This target prevents the recurrence of the most aggressive breast cancer

Health

ABC Health

Madrid

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A study carried out by the University of Navarra has identified a therapeutic target that prevents relapse in more than 90% of cases.

Scientists from the Cima University of Navarra, in collaboration with specialists from the University Clinic of Navarra, have discovered the cause of this process and have managed to prevent the relapse of the most aggressive breast cancer, triple negative cancer, in mice in more than 90 % of the cases. The results have been published in the latest issue of “Cancer Discovery”, the journal of the American Association for Cancer Research.

Although the experiments were done in mice, several companies are developing inhibitors for clinical development in patients with triple negative breast cancer.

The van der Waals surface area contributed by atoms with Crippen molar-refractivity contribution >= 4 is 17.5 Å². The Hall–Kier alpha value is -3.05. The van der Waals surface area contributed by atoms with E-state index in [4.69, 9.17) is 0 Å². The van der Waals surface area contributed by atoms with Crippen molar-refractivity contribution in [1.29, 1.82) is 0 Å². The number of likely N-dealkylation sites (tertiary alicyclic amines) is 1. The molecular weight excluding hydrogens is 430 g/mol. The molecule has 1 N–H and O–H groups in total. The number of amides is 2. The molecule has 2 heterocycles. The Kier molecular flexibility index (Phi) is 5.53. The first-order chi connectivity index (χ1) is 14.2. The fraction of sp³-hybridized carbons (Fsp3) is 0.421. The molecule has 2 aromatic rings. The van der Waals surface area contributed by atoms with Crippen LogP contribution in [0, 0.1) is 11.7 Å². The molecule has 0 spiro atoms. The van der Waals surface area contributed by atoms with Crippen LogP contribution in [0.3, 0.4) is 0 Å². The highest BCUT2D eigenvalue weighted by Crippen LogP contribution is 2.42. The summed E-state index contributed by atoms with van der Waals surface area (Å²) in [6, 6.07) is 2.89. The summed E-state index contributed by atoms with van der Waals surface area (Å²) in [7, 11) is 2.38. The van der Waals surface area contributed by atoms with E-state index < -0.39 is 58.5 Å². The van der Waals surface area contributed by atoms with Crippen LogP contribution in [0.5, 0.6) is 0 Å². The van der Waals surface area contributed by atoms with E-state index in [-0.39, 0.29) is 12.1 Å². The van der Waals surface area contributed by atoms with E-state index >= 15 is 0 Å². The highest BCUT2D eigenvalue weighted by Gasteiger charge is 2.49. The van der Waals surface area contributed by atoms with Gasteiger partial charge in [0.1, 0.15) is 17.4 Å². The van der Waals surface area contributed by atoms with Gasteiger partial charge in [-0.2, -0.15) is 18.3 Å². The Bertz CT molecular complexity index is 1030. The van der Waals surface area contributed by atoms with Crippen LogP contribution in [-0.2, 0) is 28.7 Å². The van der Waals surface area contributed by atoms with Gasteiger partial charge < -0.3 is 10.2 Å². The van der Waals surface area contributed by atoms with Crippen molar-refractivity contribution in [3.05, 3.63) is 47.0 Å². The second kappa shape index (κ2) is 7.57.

It is estimated that each year 1,500 Spanish women treated for breast cancer suffer from the reappearance of the tumor in the breast itself or in nearby lymph nodes, despite surgical removal and the application of radiotherapy to eliminate any remaining tumor.

Although the experiments were done in mice, several companies are developing inhibitors for clinical development in patients with triple negative breast cancer.

The researchers developed two new animal models that mimic the human disease and identified an enzyme (ENPP1) as a key factor in the recurrence of breast cancer in the resected area. “It was a surprise being able to “hack” the genetic program used by tumor cells to form a new tumor. But what was really fascinating was deciphering all the functions directed by ENPP1”, explains Fernando Lecanda, researcher of the Cima Solid Tumors Program and co-director of the work.

As he explains, “high levels of ENPP1 make it easier for tumor cells released by the tumor, called circulating tumor cells, to be able to nest in the bed of the excised tumor, even time after treatment, as occurs in patients.

In addition, through a mediator called haptoglobin, ENPP1 attracts pro-tumor cells from the immune system, which favors exacerbated tumor growth. Finally, after attracting these immune cells, haptoglobin is able to induce its explosion forming a dense network of DNA (called NET) that protects the tumor and can even lead to new tumor foci in other organs and enhance the aggressive effects of the tumor.

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